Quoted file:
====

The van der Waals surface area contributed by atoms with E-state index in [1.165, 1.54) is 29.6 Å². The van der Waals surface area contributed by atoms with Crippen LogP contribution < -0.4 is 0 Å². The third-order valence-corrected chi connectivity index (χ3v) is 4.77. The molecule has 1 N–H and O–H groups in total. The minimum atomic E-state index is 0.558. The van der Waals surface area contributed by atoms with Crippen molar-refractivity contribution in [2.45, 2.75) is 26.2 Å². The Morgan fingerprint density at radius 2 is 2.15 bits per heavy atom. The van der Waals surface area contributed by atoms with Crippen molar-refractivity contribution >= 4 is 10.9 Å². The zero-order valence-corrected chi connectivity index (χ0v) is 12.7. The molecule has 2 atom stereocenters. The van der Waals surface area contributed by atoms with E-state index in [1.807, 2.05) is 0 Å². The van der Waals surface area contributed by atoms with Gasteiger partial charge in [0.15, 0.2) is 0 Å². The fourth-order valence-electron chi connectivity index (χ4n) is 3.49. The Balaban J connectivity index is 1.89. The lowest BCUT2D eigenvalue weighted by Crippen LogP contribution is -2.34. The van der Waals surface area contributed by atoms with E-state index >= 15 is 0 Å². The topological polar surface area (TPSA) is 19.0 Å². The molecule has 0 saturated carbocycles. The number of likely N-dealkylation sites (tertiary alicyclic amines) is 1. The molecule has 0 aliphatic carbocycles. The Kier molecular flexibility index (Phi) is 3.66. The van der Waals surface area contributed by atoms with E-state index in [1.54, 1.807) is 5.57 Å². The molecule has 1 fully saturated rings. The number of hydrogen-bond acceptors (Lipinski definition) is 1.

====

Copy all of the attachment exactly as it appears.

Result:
The van der Waals surface area contributed by atoms with E-state index in [1.165, 1.54) is 29.6 Å². The van der Waals surface area contributed by atoms with Crippen LogP contribution < -0.4 is 0 Å². The third-order valence-corrected chi connectivity index (χ3v) is 4.77. The molecule has 1 N–H and O–H groups in total. The minimum atomic E-state index is 0.558. The van der Waals surface area contributed by atoms with Crippen molar-refractivity contribution in [2.45, 2.75) is 26.2 Å². The Morgan fingerprint density at radius 2 is 2.15 bits per heavy atom. The van der Waals surface area contributed by atoms with Crippen molar-refractivity contribution >= 4 is 10.9 Å². The zero-order valence-corrected chi connectivity index (χ0v) is 12.7. The molecule has 2 atom stereocenters. The van der Waals surface area contributed by atoms with E-state index in [1.807, 2.05) is 0 Å². The van der Waals surface area contributed by atoms with Gasteiger partial charge in [0.15, 0.2) is 0 Å². The fourth-order valence-electron chi connectivity index (χ4n) is 3.49. The Balaban J connectivity index is 1.89. The lowest BCUT2D eigenvalue weighted by Crippen LogP contribution is -2.34. The van der Waals surface area contributed by atoms with E-state index >= 15 is 0 Å². The topological polar surface area (TPSA) is 19.0 Å². The molecule has 0 saturated carbocycles. The number of likely N-dealkylation sites (tertiary alicyclic amines) is 1. The molecule has 0 aliphatic carbocycles. The Kier molecular flexibility index (Phi) is 3.66. The van der Waals surface area contributed by atoms with E-state index in [1.54, 1.807) is 5.57 Å². The molecule has 1 fully saturated rings. The number of hydrogen-bond acceptors (Lipinski definition) is 1.